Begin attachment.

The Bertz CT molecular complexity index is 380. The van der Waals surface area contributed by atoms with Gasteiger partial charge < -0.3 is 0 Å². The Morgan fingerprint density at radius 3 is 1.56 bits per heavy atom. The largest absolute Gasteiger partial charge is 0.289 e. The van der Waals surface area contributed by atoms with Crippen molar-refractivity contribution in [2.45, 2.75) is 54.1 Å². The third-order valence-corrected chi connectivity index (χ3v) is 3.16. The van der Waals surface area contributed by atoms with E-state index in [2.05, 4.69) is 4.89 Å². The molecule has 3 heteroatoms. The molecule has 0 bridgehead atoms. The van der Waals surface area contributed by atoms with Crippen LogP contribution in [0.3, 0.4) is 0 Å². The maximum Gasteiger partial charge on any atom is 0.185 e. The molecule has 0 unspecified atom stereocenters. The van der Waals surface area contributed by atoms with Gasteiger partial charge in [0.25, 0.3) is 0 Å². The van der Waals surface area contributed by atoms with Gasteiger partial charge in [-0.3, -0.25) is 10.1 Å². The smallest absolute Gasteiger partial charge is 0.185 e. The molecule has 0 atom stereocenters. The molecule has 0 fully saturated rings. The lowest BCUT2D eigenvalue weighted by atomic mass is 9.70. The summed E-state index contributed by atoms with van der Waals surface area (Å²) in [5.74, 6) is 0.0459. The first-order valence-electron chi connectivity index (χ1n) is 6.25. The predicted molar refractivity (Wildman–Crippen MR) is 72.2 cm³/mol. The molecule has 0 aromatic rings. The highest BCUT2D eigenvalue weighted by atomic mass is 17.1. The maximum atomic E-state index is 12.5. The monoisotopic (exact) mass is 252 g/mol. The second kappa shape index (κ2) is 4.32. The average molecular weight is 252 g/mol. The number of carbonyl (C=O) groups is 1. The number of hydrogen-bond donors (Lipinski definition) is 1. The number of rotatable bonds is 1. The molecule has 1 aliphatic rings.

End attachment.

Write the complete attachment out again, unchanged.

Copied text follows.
The Bertz CT molecular complexity index is 380. The van der Waals surface area contributed by atoms with Gasteiger partial charge < -0.3 is 0 Å². The Morgan fingerprint density at radius 3 is 1.56 bits per heavy atom. The largest absolute Gasteiger partial charge is 0.289 e. The van der Waals surface area contributed by atoms with Crippen molar-refractivity contribution in [2.45, 2.75) is 54.1 Å². The third-order valence-corrected chi connectivity index (χ3v) is 3.16. The van der Waals surface area contributed by atoms with E-state index in [2.05, 4.69) is 4.89 Å². The molecule has 3 heteroatoms. The molecule has 0 bridgehead atoms. The van der Waals surface area contributed by atoms with Crippen LogP contribution in [0.3, 0.4) is 0 Å². The maximum Gasteiger partial charge on any atom is 0.185 e. The molecule has 0 unspecified atom stereocenters. The van der Waals surface area contributed by atoms with Gasteiger partial charge in [0.25, 0.3) is 0 Å². The van der Waals surface area contributed by atoms with Gasteiger partial charge in [-0.3, -0.25) is 10.1 Å². The smallest absolute Gasteiger partial charge is 0.185 e. The molecule has 0 atom stereocenters. The molecule has 0 fully saturated rings. The lowest BCUT2D eigenvalue weighted by atomic mass is 9.70. The summed E-state index contributed by atoms with van der Waals surface area (Å²) in [5.74, 6) is 0.0459. The first-order valence-electron chi connectivity index (χ1n) is 6.25. The predicted molar refractivity (Wildman–Crippen MR) is 72.2 cm³/mol. The molecule has 0 aromatic rings. The highest BCUT2D eigenvalue weighted by atomic mass is 17.1. The maximum atomic E-state index is 12.5. The monoisotopic (exact) mass is 252 g/mol. The second kappa shape index (κ2) is 4.32. The average molecular weight is 252 g/mol. The number of carbonyl (C=O) groups is 1. The number of hydrogen-bond donors (Lipinski definition) is 1. The number of rotatable bonds is 1. The molecule has 1 aliphatic rings.